Comments by Bob Corbett
This is an eclectic book, reflecting the interests and experiences of Jill and Leon Uris. While not systematic, it is organized by themes.
I enjoyed the book in the main (I was a bit taken aback by the bitterness of Uris’s attack on the British and Unionists in Ulster, but more about that later). The prose is marvelous and the photos exquisite. I couldn’t quite tell if it is more a book where well-written prose supports exquisite photos, or where exquisite photos support a well-written text? I just accepted the book as the treat to the eye and mind that it provided.
I read this book in conjunction with a light, but more systematic, history of Ireland. From the other volume I wanted facts and systematic details. From the Uris volume I wanted some feeling tone in both text and photos. For that role it is an excellent volume.
One of the few chapters that seems to me far out of date in Uris’s assessment of the place of women in Ireland. He correctly assesses the woeful position of women both in history and the mid-1970s when the book appeared. However, from several of my own visits to Ireland since that period I think it fair to say that Uris’s position is woefully out of date and that women have made serious gains since this book was published.
Irish women have clearly not gained the fullness of modern female rights of England, the U.S. or Continent, but significant, notable and quite hopeful changes seem to take the current situation of women far beyond Uris’s experiences in the early 1970s.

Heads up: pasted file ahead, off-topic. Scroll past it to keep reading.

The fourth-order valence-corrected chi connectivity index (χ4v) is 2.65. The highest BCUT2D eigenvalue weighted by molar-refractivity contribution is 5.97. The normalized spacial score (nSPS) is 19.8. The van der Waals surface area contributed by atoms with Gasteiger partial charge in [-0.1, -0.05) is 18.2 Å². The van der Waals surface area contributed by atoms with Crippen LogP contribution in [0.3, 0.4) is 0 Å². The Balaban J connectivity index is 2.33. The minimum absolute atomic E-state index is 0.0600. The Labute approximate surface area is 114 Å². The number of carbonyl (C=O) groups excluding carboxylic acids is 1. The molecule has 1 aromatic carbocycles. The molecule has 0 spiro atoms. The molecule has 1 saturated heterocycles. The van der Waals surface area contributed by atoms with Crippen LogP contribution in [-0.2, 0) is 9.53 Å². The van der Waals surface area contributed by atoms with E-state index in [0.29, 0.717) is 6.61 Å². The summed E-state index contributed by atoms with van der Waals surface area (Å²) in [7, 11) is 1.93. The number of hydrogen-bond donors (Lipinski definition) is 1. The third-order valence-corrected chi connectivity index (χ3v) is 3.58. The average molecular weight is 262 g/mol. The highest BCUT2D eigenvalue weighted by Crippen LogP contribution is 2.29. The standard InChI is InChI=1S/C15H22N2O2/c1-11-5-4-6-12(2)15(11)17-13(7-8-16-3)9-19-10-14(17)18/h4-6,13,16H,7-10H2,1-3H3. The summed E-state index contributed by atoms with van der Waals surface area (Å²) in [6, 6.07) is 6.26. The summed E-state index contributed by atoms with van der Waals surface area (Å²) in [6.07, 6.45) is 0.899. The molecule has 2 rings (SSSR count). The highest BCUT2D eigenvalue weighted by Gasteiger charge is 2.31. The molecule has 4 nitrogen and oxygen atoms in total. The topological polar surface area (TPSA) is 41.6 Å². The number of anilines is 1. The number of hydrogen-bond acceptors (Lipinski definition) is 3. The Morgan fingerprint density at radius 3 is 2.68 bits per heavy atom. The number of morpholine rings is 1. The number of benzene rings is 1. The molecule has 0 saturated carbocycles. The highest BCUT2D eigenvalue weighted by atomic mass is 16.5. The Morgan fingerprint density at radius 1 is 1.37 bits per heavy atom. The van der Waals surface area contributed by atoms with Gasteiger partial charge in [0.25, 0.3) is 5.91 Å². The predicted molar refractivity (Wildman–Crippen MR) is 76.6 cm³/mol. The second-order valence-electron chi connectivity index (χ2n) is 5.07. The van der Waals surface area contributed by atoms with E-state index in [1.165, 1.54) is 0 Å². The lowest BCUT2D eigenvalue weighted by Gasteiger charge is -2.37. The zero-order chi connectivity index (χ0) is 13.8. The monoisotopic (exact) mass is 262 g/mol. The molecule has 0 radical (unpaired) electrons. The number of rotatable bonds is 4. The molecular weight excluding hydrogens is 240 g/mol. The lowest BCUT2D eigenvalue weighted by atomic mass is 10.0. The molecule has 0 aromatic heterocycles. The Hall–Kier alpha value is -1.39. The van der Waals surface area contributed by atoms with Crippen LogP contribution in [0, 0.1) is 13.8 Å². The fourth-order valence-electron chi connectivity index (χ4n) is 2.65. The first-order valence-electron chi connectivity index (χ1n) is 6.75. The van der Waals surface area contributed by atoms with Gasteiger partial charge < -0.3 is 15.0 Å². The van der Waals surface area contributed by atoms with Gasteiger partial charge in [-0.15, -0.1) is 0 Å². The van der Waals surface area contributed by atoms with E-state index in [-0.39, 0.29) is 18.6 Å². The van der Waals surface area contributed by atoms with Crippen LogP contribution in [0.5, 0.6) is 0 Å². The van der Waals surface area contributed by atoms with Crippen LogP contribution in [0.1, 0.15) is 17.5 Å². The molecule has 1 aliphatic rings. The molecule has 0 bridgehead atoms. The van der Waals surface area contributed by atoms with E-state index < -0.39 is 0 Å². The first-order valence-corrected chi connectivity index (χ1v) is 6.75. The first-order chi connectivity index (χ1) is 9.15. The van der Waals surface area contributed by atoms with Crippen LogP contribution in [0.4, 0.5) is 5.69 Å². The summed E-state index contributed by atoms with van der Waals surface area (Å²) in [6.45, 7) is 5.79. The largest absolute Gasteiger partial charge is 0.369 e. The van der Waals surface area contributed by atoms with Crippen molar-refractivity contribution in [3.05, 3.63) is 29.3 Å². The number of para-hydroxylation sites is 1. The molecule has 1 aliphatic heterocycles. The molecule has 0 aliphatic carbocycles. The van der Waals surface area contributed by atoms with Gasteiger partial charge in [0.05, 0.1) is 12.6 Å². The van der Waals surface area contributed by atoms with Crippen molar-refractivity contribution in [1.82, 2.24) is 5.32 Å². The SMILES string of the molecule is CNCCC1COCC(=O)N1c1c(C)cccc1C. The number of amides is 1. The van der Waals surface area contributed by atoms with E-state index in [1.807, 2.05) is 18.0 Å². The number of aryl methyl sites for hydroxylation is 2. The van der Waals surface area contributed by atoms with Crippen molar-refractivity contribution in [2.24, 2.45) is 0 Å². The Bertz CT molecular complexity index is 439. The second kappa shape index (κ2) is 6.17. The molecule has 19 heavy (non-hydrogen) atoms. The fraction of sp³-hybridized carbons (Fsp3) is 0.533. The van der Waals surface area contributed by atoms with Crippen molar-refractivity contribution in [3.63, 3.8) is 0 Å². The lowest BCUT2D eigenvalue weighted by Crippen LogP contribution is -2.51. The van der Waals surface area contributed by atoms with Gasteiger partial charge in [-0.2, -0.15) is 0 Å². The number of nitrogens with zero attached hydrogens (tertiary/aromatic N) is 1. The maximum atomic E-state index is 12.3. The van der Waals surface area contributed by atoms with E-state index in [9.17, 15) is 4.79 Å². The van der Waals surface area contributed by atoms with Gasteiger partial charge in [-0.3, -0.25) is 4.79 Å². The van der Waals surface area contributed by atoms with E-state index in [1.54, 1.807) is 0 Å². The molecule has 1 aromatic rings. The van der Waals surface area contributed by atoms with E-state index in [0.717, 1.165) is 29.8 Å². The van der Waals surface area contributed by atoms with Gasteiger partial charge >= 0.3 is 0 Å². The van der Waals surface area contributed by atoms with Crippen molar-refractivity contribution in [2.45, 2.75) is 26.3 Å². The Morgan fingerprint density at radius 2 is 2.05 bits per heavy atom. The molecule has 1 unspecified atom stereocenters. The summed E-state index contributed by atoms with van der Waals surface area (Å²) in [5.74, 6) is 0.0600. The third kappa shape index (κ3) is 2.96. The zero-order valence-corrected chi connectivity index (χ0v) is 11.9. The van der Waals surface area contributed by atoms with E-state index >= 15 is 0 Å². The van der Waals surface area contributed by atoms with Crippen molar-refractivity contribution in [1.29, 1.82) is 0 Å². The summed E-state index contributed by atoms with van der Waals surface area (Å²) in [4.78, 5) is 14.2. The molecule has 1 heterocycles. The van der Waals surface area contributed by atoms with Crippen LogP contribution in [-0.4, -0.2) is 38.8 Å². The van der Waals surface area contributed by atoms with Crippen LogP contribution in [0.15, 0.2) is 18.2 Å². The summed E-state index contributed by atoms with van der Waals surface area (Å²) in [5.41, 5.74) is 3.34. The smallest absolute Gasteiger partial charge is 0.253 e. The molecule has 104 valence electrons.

In the long last section of the book, Uris unleashes a very bitter attack on everything about the way the British and (mainly) Protestant Unionists have dealt with the Ulster Catholics and the violence of the recent 40 years. It’s not that I think he was incorrect in his assessment, just a bit taken aback by the power and bitterness of his treatment. It wasn’t easy to read by any means. I learned a lot and was challenged, but was also very happy to finish that section.
Uris seems to have accurate, even penetrating insights on the rule of Catholicism and the church in Ireland.
“Until recently few authorities were as absolute as an Irish bishop in his diocese and the priest was usually the only literate man and dispensed justice in petty quarrels, advised in business matters, and oversaw health and education, as well as religion…
… “To perpetuate this position, an abundance of priests were produced. Some twenty thousand ordained priests manned twenty-eight Irish dioceses…
… “As their power grew, they indulged in a little ecclesiastical bigotry of their own. Catholics at first were forbidden by the Protestants to attend Trinity College in Dublin. The restriction was continued by the [Catholic] hierarchy itself until recent years. For centuries Catholic bishops never set foot in either of the two Protestant cathedrals in Dublin, although the doors had long been open to them. They went so far as to forbid Catholics to attend weddings or funerals of their Protestant neighbors…
…”With all said and done, there is but one basic truth. Without the Catholic religion and the priesthood, the Irish race would not have survived.”
The book is a good read and the marvelous photos which accompany the text are a special and moving treat in themselves.Bob Corbett firstname.lastname@example.org
Bob Corbett email@example.com